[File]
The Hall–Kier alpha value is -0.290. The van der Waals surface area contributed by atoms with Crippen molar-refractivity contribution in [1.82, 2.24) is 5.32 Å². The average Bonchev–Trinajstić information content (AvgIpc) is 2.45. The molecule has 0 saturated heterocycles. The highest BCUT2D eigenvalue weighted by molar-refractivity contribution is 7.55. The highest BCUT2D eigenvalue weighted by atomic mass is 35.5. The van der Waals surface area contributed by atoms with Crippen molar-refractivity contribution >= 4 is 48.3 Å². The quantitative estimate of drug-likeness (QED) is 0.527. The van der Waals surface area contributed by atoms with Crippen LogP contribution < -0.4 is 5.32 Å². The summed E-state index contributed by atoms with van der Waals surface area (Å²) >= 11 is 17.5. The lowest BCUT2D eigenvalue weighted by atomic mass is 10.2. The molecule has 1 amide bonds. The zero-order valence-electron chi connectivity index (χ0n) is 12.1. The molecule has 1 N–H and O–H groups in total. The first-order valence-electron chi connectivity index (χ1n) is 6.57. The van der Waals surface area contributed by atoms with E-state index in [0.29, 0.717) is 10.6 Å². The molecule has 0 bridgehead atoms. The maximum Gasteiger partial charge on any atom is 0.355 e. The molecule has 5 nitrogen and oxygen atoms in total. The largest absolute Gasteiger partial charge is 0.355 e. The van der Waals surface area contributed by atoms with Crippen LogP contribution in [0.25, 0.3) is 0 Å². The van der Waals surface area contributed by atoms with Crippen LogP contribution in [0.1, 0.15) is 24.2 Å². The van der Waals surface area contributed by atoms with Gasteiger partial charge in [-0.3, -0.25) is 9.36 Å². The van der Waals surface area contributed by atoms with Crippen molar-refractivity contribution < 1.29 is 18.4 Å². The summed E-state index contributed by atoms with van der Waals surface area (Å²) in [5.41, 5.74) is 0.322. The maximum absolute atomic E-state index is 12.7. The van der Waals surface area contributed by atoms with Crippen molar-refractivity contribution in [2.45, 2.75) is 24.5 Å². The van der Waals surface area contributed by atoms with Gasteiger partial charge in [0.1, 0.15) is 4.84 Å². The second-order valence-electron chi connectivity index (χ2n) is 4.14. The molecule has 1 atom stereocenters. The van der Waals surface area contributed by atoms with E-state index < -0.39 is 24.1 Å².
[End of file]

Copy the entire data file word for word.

The Hall–Kier alpha value is -0.290. The van der Waals surface area contributed by atoms with Crippen molar-refractivity contribution in [1.82, 2.24) is 5.32 Å². The average Bonchev–Trinajstić information content (AvgIpc) is 2.45. The molecule has 0 saturated heterocycles. The highest BCUT2D eigenvalue weighted by molar-refractivity contribution is 7.55. The highest BCUT2D eigenvalue weighted by atomic mass is 35.5. The van der Waals surface area contributed by atoms with Crippen molar-refractivity contribution >= 4 is 48.3 Å². The quantitative estimate of drug-likeness (QED) is 0.527. The van der Waals surface area contributed by atoms with Crippen LogP contribution < -0.4 is 5.32 Å². The summed E-state index contributed by atoms with van der Waals surface area (Å²) >= 11 is 17.5. The lowest BCUT2D eigenvalue weighted by atomic mass is 10.2. The molecule has 1 amide bonds. The zero-order valence-electron chi connectivity index (χ0n) is 12.1. The molecule has 1 N–H and O–H groups in total. The first-order valence-electron chi connectivity index (χ1n) is 6.57. The van der Waals surface area contributed by atoms with E-state index in [0.29, 0.717) is 10.6 Å². The molecule has 0 bridgehead atoms. The maximum Gasteiger partial charge on any atom is 0.355 e. The molecule has 5 nitrogen and oxygen atoms in total. The largest absolute Gasteiger partial charge is 0.355 e. The van der Waals surface area contributed by atoms with Crippen LogP contribution in [0.25, 0.3) is 0 Å². The van der Waals surface area contributed by atoms with Crippen LogP contribution in [0.1, 0.15) is 24.2 Å². The van der Waals surface area contributed by atoms with Gasteiger partial charge in [-0.3, -0.25) is 9.36 Å². The van der Waals surface area contributed by atoms with Crippen molar-refractivity contribution < 1.29 is 18.4 Å². The summed E-state index contributed by atoms with van der Waals surface area (Å²) in [5.41, 5.74) is 0.322. The maximum absolute atomic E-state index is 12.7. The van der Waals surface area contributed by atoms with Crippen molar-refractivity contribution in [2.45, 2.75) is 24.5 Å². The van der Waals surface area contributed by atoms with Gasteiger partial charge in [0.1, 0.15) is 4.84 Å². The second-order valence-electron chi connectivity index (χ2n) is 4.14. The molecule has 1 atom stereocenters. The van der Waals surface area contributed by atoms with E-state index < -0.39 is 24.1 Å².